For years, Massachusetts has attempted to catch up with the rest of the nation in de-institutionalizing some of its most disabled residents. It runs six institutions — full-time, inpatient settings where people spend most of their lives — for people with developmental disabilities and mental retardation.
The state has targeted four of these institutions, housing nearly 500 residents, for closure within the next few years, starting with its most notorious one, Fernald. The ARC of Massachusetts hailed the planned closures — “It’s a victory!” said its executive director yesterday.
While most residents will, by choice, be moved to community settings — group homes — the state thinks about 160 residents will choose to move instead to one of the two remaining facilities. As the article notes, the only other state in the region that still institutionalizes people with developmental disabilities or mental retardation is Connecticut, which has one lone facility.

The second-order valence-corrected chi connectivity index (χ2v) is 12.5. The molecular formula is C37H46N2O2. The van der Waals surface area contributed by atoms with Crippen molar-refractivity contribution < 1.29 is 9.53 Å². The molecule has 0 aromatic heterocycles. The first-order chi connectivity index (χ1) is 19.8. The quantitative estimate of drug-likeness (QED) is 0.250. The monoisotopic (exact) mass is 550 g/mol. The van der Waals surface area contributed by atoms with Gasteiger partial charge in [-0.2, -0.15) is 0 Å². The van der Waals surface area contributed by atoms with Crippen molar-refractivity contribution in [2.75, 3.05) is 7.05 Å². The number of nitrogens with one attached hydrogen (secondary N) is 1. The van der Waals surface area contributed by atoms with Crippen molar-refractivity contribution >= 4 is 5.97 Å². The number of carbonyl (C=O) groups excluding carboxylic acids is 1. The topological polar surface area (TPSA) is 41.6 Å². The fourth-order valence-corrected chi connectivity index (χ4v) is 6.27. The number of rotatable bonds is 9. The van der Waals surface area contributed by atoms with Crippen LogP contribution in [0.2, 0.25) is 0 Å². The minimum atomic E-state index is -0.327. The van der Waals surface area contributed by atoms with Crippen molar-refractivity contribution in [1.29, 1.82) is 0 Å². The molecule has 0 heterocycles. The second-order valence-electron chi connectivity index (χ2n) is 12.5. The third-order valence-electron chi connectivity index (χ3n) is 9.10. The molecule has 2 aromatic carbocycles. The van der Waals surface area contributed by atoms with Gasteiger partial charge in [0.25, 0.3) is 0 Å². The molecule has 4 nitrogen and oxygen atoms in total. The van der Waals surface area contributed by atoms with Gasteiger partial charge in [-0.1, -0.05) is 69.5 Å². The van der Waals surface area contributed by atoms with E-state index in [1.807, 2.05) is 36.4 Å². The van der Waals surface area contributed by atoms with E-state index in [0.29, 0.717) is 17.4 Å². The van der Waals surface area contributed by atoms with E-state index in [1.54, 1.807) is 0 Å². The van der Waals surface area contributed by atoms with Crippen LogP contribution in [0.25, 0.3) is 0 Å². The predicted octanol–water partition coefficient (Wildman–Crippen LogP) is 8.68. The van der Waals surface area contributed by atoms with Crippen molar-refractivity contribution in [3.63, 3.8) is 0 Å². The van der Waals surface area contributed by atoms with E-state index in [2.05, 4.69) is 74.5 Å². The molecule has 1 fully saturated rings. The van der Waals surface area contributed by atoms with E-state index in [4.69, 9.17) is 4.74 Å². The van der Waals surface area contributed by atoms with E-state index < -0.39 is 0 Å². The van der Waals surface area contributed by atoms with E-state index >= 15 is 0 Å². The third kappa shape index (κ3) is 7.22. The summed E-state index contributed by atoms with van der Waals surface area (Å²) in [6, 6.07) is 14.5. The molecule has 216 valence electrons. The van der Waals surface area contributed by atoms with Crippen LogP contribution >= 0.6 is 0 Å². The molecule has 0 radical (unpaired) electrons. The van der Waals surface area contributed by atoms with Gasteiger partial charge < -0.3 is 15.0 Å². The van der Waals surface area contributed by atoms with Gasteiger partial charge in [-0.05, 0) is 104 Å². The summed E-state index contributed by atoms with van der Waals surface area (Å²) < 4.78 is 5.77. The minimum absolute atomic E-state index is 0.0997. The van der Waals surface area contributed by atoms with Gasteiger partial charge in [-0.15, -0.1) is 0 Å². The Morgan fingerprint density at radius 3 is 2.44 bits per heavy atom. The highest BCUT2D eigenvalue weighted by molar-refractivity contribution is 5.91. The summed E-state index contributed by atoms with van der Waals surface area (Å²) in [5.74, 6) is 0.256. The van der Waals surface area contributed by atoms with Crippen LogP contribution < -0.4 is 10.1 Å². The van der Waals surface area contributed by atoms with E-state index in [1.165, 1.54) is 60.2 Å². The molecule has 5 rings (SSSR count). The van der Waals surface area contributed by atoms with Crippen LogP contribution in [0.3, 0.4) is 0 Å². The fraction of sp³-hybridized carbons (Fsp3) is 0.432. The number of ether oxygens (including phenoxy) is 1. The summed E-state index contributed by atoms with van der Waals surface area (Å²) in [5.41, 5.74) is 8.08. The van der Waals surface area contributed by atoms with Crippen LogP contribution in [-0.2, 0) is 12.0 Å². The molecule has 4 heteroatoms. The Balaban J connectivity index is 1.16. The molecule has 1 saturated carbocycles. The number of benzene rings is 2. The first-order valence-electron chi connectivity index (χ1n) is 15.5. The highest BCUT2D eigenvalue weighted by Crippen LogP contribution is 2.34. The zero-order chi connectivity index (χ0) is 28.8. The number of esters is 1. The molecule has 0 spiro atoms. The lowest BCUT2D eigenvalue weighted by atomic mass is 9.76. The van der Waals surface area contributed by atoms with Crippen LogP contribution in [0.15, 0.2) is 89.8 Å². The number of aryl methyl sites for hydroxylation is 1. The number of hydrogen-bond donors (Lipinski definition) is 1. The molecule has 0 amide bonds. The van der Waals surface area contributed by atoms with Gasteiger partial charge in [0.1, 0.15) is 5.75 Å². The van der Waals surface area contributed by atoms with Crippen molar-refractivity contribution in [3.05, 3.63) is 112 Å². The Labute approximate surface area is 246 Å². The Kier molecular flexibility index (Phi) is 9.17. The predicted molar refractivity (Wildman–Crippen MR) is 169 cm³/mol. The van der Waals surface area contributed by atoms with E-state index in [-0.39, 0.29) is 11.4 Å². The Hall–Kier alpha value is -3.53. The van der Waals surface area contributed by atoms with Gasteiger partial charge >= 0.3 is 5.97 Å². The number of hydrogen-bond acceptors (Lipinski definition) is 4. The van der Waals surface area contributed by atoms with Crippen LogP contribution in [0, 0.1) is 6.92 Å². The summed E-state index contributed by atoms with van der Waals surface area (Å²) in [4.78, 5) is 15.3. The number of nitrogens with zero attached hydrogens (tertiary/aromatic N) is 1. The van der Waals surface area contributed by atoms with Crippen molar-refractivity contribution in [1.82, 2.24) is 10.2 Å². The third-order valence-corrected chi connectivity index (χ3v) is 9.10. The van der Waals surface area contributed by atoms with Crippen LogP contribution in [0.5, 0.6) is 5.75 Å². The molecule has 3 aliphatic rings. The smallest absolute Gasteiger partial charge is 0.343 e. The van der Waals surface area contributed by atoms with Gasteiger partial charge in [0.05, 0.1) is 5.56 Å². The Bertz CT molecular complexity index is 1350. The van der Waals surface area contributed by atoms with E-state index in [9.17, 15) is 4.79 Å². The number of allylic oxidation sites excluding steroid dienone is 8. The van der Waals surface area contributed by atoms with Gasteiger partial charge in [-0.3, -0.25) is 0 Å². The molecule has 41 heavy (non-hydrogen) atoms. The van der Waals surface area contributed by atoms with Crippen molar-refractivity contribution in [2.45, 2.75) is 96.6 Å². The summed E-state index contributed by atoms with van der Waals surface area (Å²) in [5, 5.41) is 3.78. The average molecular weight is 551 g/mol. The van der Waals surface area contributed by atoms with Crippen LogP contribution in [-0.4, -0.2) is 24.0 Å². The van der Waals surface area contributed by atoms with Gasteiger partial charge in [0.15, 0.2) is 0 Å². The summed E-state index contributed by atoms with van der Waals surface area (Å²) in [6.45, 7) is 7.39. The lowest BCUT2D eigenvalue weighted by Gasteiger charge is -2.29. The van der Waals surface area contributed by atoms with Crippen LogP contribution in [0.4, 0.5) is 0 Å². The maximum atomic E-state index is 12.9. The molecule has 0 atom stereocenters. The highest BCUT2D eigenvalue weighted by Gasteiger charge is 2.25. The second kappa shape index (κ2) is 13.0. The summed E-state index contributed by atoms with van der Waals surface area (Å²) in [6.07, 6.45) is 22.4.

“This expansion will create real choice for many people with developmental disabilities for whom the community has never been an option, all while providing equal or better care for the residents in a community setting,” Dr. JudyAnn Bigby, secretary of health and human services, said at a press conference.
Two groups are against the closures. One, the unions (not surprisingly) don’t like it, because it means nearly 1,600 employees will be transferred to other jobs. The state has said it would not cut any jobs, so you’d think they’d be happy employees get to keep their paychecks.
And the Massachusetts Coalition of Families and Advocates for the Retarded also came out against the planned closures:
“This is an unacceptable attack on the minority of people with MR/DD who are the most disabled, medically fragile, and behaviorally complicated â€“ the most in need of state supports,” said COFAR Executive Director Colleen M. Lutkevich. [from their press release]
They point out that people who reside in group homes may be at greater risk for abuse or neglect, and that the institutions slated for closure are a part of an integrated safety net for these residents.
However, this looks like a done deal and I think that although the transition will be painful (some residents have spent 30, 40 or even 50 years in these facilities), it’s a valuable step to get to a “least restrictive care” environment—an environment favored by the rest of the nation recognizing the individual rights and freedoms that every resident has.
Read the full article: State will shutter Fernald, 3 others